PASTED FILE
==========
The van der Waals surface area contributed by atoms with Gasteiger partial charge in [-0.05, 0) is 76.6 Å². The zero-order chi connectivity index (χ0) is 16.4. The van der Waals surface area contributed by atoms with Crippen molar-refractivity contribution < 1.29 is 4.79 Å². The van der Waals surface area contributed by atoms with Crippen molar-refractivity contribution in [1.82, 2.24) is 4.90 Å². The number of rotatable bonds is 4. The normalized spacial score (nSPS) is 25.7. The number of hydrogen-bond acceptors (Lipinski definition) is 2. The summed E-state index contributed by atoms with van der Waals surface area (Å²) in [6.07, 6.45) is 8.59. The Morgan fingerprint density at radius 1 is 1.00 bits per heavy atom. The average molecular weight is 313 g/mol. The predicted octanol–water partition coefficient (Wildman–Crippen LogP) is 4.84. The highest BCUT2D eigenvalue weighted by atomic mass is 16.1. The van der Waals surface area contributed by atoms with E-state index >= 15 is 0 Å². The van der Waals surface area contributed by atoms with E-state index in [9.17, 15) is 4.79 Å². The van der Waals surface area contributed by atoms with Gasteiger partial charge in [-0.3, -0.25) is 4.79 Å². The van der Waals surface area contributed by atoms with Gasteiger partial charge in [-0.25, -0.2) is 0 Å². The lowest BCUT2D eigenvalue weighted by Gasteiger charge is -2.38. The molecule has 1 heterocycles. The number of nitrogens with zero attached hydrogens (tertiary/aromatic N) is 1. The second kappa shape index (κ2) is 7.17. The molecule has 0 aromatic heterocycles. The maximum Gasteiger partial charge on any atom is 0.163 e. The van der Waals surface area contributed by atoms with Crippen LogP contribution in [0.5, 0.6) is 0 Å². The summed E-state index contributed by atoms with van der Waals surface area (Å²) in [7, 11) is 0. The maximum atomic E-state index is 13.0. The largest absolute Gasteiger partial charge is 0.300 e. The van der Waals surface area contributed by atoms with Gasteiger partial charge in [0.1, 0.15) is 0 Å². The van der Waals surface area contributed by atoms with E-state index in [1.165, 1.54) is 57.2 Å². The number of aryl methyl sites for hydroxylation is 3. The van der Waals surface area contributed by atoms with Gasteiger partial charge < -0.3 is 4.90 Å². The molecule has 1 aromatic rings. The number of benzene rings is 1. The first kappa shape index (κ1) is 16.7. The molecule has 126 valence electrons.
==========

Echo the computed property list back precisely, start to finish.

The van der Waals surface area contributed by atoms with Gasteiger partial charge in [-0.05, 0) is 76.6 Å². The zero-order chi connectivity index (χ0) is 16.4. The van der Waals surface area contributed by atoms with Crippen molar-refractivity contribution < 1.29 is 4.79 Å². The van der Waals surface area contributed by atoms with Crippen molar-refractivity contribution in [1.82, 2.24) is 4.90 Å². The number of rotatable bonds is 4. The normalized spacial score (nSPS) is 25.7. The number of hydrogen-bond acceptors (Lipinski definition) is 2. The summed E-state index contributed by atoms with van der Waals surface area (Å²) in [6.07, 6.45) is 8.59. The Morgan fingerprint density at radius 1 is 1.00 bits per heavy atom. The average molecular weight is 313 g/mol. The predicted octanol–water partition coefficient (Wildman–Crippen LogP) is 4.84. The highest BCUT2D eigenvalue weighted by atomic mass is 16.1. The van der Waals surface area contributed by atoms with E-state index >= 15 is 0 Å². The van der Waals surface area contributed by atoms with E-state index in [9.17, 15) is 4.79 Å². The van der Waals surface area contributed by atoms with Gasteiger partial charge in [-0.3, -0.25) is 4.79 Å². The van der Waals surface area contributed by atoms with Gasteiger partial charge in [-0.25, -0.2) is 0 Å². The lowest BCUT2D eigenvalue weighted by Gasteiger charge is -2.38. The molecule has 1 heterocycles. The number of nitrogens with zero attached hydrogens (tertiary/aromatic N) is 1. The second kappa shape index (κ2) is 7.17. The molecule has 0 aromatic heterocycles. The maximum Gasteiger partial charge on any atom is 0.163 e. The van der Waals surface area contributed by atoms with Crippen LogP contribution in [0.5, 0.6) is 0 Å². The summed E-state index contributed by atoms with van der Waals surface area (Å²) in [7, 11) is 0. The maximum atomic E-state index is 13.0. The largest absolute Gasteiger partial charge is 0.300 e. The van der Waals surface area contributed by atoms with Gasteiger partial charge in [0.1, 0.15) is 0 Å². The van der Waals surface area contributed by atoms with E-state index in [1.165, 1.54) is 57.2 Å². The number of aryl methyl sites for hydroxylation is 3. The van der Waals surface area contributed by atoms with Gasteiger partial charge < -0.3 is 4.90 Å². The molecule has 1 aromatic rings. The number of benzene rings is 1. The first kappa shape index (κ1) is 16.7. The molecule has 126 valence electrons.